If you feel there are certain foods that disagree with your body, it is time to figure out which foods are causing the problem. When you get symptoms such as fatigue, skin rashes, and an upset stomach, diet may the culprit, so it is important to identify the foods that trigger these symptoms. One way to determine how certain foods impact your body physically, your mood and even your behavior is through an elimination diet (discussed below). A quicker much less painful method involves testing your DNA directly and eating right for your genetic panel.

New Orleans’ DNA weight loss and weight management company GenoVive has mastered the art of easy genetic testing and interpretation. Through a simple cheek-swab, GenoVive will have enough information from you to tell you which foods are best and worst for your body. Similarly, their report discusses the optimal exercises based on your unique DNA. GenoVive’s online portal enables real-time communication with healthcare providers so if you’re working with a professional they can tweak your diet and exercise program without making you wait to see them.


“Your DNA sample provides valuable insight about your unique metabolism. Knowing your DNA makeup may be the key to give you the information you need to make healthy lifestyle choices to achieve health outcomes” Victor Castellon, PharmD, CEO of GenoVive.

Of course, if you want to prefer the slower route and want to eliminate nearly everything from your diet to slowly add it back in bit by bit, start by investing in a food journal to identify the various things you eat every single day.

Step 1: Assessing Your Diet

Jot down every single food you eat and any symptom, you develop after eating. Once you finish doing this, you have to look at patterns. Usually, your symptoms will manifest when you eat a particular food and you should be able to identify these foods. Typically, foods that trigger issues include peanuts, eggs, milk, wheat, fish, shellfish, foods contain MSG, sulfates and nitrates and tree nuts. Remember symptoms may come up immediately or after a few hours. So, it’s important to identify the foods that you think are causing your symptoms.

Step 2: Preparing Yourself

Elimination diet is tough and requires patience and diligence. So before you start tossing out food from your diet, it is important you prepare yourself mentally. As you test and try food, sometimes your symptoms will flare up and other times they will not appear.

Furthermore, you strict diet regimen will affect other family members. So, it is necessary, you prepare them too, and have them join you in trying the process of food elimination. Try to clear out as many trigger foods from your kitchen as possible, so that you are not tempted to eat them. If you cannot get rid of these foods, put them out of sight.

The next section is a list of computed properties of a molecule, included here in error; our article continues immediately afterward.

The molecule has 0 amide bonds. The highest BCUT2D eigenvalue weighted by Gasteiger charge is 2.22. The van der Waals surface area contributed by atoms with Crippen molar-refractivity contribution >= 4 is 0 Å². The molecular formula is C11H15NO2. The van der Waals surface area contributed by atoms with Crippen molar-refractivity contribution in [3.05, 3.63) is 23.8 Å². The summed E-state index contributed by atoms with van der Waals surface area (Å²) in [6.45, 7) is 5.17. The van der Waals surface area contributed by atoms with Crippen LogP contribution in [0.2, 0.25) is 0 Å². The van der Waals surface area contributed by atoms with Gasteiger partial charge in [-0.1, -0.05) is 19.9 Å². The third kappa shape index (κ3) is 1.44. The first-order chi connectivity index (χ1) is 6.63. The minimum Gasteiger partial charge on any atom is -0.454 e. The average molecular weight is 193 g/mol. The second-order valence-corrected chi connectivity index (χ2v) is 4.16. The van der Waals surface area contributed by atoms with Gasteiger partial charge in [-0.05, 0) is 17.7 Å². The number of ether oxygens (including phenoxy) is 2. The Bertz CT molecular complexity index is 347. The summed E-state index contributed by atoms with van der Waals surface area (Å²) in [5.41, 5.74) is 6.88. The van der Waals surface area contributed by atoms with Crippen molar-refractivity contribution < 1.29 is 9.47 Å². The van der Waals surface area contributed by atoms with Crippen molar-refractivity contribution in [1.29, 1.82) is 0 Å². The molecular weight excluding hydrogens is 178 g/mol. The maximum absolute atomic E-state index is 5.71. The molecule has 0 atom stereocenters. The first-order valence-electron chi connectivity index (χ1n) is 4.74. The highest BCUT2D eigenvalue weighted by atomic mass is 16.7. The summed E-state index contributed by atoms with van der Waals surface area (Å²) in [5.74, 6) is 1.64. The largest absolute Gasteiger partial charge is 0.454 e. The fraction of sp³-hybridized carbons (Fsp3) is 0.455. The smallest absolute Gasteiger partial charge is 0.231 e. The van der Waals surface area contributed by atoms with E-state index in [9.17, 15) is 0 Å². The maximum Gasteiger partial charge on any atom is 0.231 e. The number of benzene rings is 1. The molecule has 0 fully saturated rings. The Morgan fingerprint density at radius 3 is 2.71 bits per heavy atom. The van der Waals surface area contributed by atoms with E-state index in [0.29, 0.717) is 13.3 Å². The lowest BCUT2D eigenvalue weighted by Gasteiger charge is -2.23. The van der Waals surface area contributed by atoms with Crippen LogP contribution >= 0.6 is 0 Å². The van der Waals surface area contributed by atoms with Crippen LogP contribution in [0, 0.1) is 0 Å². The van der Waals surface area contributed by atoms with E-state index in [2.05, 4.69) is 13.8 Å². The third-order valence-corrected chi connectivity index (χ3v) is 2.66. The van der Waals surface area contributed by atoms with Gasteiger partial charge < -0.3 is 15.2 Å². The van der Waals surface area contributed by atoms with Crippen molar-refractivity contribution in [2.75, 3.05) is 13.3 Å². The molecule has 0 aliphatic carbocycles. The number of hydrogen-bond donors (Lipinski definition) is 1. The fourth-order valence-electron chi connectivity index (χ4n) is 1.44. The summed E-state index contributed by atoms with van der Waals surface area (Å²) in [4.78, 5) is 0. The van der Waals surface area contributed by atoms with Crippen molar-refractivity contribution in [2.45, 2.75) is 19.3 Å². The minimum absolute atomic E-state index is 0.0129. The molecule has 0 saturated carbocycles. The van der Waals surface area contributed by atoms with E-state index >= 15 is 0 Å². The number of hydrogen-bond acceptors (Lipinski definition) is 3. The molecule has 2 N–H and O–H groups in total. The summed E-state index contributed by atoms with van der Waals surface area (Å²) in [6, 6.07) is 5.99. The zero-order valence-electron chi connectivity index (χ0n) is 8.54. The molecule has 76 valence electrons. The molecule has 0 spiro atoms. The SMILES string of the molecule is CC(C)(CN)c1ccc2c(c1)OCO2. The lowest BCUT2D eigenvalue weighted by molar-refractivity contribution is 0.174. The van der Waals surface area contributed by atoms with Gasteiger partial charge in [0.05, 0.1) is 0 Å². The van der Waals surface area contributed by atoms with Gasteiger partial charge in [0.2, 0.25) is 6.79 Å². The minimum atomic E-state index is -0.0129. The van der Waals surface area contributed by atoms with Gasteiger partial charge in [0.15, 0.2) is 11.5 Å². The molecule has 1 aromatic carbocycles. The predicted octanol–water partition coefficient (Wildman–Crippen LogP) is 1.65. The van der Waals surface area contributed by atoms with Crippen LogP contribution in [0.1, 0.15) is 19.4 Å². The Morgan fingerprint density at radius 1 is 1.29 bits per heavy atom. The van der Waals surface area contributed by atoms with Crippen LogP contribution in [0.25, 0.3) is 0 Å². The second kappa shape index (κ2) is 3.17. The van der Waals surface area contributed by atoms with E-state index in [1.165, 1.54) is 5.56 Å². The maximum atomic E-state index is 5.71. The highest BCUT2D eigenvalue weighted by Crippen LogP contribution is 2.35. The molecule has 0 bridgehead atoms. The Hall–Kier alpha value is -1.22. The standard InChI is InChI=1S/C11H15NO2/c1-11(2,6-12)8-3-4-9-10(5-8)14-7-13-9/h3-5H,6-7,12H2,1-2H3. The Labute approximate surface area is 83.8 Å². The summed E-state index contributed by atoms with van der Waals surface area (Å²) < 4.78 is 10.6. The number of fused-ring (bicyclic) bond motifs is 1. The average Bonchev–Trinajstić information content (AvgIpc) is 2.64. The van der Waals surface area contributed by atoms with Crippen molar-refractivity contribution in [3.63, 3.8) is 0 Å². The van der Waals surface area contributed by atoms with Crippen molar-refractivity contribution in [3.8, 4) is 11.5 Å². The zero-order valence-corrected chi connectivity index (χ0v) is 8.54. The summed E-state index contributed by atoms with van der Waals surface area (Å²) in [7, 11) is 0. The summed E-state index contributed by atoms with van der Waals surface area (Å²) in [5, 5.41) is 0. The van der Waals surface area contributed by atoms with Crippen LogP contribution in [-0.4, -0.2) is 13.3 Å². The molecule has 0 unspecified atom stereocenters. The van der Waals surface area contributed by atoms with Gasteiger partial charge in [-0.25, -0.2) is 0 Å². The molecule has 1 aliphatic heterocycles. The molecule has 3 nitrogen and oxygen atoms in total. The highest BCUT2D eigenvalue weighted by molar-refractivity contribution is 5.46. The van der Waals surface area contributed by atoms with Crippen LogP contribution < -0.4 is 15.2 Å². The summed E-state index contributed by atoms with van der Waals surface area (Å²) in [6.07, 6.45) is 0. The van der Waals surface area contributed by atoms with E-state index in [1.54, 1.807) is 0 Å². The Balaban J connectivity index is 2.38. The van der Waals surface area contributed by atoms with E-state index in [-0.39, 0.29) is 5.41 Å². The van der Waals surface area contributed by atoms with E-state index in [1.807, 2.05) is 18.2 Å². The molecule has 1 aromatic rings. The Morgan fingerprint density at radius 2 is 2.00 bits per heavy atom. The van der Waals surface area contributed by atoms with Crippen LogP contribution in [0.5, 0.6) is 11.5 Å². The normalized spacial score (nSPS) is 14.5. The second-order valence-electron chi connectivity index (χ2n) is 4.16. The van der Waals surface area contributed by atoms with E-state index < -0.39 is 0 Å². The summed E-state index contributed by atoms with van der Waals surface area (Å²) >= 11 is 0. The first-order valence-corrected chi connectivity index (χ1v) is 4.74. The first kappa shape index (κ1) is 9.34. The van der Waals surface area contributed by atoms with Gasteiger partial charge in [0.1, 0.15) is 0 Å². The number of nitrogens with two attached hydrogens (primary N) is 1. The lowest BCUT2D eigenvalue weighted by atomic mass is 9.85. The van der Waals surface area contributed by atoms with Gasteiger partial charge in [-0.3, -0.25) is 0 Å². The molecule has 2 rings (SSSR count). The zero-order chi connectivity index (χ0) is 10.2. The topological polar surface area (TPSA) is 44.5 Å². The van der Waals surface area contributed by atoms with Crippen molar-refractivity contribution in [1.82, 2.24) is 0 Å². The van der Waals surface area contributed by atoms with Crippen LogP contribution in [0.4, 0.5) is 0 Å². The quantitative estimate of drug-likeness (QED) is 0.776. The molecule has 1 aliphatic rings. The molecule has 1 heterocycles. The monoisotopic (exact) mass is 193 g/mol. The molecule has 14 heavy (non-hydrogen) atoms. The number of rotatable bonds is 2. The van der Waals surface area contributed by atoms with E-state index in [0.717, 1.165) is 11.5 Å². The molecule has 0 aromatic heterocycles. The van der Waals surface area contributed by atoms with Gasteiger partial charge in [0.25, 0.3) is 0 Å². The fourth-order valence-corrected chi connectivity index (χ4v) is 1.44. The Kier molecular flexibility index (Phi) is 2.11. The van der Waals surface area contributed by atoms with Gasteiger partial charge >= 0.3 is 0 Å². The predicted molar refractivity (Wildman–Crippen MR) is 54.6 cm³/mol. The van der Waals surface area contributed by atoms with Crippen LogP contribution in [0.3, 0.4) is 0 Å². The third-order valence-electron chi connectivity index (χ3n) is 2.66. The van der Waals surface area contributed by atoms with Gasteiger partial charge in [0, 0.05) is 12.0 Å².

Step 3: Eliminating Foods and Keeping Track

Now it is time to create a meal plan that eliminates one food at a time that you think is triggering your symptoms. Make sure you keep a journal to note down your symptoms after every meal. If you still have the symptoms after eliminating the foods from your diet, go back to your journal and look at the foods that you have eaten over the last two weeks.

On the other hand, if you find the symptoms reducing, it is time to begin eliminating more foods from your diet. This is a repetitive process and requires trial and error before you can actually feel better and concretely identify the foods.

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Step 4: Challenging Yourself

This may sound counterproductive, but is important to ensure you are actually allergic to the food item you have eliminated from your diet. So, after about 4 weeks, reintroduce the one eliminated food into your diet and note the symptoms.

If you don’t experience any symptom, increase the amount. Do this for 3 days and if no symptoms develop, the food is safe to consume and you are not allergic to it. If the symptoms recur, go back to your original elimination diet and refrain from eating this particular food item. Like this, introduce one food at a time to clearly find out whether it is safe or unsafe for you to eat it.

Step 5: Changing Your Diet

Now that you know which are safe foods and which are trigger foods, it is time to change your diet. Consult a dietician to create a meal plan for you, so that you can keep the trigger foods out and still get a proper balance of nutrients. Remember, most food intolerances and allergies don’t last forever. Sometimes, you can reintroduce trigger foods in your diet after your body has healed without experiencing symptoms. However, wait for about 6 months before you attempt this.

Use this as a basis to create your elimination diet and find out which foods are causing your symptoms. Or save yourself the time and get your DNA tested to discover what foods your body wants and what may harm it.

You might be surprised by what you learn about yourself by uncovering the data hidden in your DNA!